Harris published, with her collaboration, Pearl S. Buck: A Biography. This happened to be the subject of the first book review I ever wrote in my life, in 1970. Because hers seemed even then a voice from the distant past, I wrote the review in the assumption that she was dead. The editor of the TLS had to field indignant assurances to the contrary. It was, I now learn, a bad year for her: Harris was accused of embezzling from the Foundation and of sexually abusing young Korean boys. Pearl, aged 77, decamped with him into seclusion in Vermont, accompanied by Harris’s dance-instructor pals whom she set up as antique dealers, herself living over the shop. Since Spurling’s book focuses on the China years, this part of the story is regrettably skipped over.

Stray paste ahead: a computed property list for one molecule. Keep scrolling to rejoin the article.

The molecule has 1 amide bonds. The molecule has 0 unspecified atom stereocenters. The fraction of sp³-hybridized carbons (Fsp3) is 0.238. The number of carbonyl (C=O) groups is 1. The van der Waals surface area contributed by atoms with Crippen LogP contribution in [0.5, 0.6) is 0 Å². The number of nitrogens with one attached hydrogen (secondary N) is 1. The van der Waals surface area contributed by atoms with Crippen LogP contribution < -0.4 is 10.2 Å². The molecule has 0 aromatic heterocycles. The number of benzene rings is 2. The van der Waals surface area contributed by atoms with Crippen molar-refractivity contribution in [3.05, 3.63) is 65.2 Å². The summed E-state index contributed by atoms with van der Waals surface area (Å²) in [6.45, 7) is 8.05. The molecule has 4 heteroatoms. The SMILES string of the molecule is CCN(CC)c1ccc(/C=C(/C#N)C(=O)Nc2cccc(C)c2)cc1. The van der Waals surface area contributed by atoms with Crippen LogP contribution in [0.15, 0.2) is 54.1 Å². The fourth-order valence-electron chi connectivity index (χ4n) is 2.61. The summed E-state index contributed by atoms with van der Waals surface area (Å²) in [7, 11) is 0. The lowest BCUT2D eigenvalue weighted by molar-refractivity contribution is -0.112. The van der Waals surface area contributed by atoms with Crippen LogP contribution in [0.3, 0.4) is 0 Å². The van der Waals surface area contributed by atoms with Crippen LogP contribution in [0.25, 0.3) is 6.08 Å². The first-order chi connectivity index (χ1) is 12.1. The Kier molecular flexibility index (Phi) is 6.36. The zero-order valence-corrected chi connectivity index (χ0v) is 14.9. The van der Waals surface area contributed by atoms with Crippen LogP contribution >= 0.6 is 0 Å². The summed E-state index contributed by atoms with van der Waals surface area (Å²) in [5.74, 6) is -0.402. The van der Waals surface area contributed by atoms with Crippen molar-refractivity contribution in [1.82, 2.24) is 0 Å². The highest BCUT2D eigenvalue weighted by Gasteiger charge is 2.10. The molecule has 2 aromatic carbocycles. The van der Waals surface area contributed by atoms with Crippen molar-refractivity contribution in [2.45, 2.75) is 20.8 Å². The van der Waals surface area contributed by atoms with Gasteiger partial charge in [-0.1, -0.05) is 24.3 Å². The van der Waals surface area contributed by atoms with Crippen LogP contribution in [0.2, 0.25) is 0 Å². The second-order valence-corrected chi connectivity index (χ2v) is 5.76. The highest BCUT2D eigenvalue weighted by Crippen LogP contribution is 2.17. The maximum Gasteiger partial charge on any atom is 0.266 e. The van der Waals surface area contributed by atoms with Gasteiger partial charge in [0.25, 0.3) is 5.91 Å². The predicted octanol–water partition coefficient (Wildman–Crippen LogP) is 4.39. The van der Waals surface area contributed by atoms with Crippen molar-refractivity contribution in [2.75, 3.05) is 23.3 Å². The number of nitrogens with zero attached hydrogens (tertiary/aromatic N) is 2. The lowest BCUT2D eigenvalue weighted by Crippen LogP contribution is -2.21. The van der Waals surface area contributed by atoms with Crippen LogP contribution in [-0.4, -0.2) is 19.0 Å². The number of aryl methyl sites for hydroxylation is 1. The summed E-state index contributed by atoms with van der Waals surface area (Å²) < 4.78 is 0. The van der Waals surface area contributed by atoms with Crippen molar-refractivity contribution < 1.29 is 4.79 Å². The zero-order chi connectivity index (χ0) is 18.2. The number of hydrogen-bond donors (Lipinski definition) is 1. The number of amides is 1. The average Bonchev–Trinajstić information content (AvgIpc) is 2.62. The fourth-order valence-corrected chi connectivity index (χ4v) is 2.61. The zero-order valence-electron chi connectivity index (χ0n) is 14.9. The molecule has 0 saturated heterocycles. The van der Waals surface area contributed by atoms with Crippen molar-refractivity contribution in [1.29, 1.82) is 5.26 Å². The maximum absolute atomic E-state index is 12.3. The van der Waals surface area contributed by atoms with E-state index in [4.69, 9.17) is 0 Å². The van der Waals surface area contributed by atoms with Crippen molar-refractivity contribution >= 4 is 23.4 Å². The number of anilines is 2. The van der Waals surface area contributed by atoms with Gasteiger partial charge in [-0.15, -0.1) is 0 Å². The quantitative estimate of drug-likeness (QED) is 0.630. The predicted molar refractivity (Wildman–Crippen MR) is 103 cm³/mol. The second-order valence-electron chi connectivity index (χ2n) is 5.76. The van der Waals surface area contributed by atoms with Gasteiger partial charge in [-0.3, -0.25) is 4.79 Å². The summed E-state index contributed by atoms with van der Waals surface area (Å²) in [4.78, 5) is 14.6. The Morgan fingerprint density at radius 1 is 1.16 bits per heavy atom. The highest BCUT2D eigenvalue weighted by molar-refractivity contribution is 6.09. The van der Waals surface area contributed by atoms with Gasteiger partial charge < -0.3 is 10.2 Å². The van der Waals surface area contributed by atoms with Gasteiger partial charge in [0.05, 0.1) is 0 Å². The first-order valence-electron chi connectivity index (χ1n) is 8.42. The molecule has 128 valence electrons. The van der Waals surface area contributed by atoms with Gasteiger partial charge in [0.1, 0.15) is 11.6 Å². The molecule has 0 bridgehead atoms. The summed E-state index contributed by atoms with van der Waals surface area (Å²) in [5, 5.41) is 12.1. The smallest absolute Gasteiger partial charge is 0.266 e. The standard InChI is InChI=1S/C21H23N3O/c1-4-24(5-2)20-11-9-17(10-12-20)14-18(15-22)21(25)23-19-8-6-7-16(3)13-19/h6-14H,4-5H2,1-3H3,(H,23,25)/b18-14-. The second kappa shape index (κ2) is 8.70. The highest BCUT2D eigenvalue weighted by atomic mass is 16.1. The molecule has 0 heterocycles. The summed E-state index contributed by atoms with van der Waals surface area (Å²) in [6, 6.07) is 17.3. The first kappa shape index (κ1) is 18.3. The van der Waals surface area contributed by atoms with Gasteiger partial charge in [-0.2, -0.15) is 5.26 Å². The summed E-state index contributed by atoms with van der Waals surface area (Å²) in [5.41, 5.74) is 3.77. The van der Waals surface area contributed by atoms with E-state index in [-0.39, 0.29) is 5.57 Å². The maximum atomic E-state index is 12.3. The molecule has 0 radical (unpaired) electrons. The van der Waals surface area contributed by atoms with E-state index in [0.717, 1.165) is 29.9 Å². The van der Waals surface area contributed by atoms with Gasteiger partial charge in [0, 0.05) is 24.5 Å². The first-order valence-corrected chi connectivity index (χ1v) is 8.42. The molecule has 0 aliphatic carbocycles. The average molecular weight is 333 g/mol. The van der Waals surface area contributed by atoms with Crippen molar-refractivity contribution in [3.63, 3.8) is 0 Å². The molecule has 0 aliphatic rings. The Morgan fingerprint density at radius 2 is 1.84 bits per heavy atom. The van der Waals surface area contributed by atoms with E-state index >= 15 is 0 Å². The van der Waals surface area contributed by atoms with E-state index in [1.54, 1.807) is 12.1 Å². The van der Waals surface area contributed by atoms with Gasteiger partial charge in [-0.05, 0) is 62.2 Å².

In a way Pearl Buck did die before she died, while remaining immortal. Her humanitarian campaigns live on in her Foundation, and in Welcome House, her adoption agency for bi-racial children. Some of her vast output may be trashy, but she touched millions of lives with her fiction (and still does), and she was no fool: she wrote, in 1925, of China as ‘the inevitable future leader of Asia, and with her unmeasured resources, both human and material, she will exert a tremendous influence upon the future of the world.’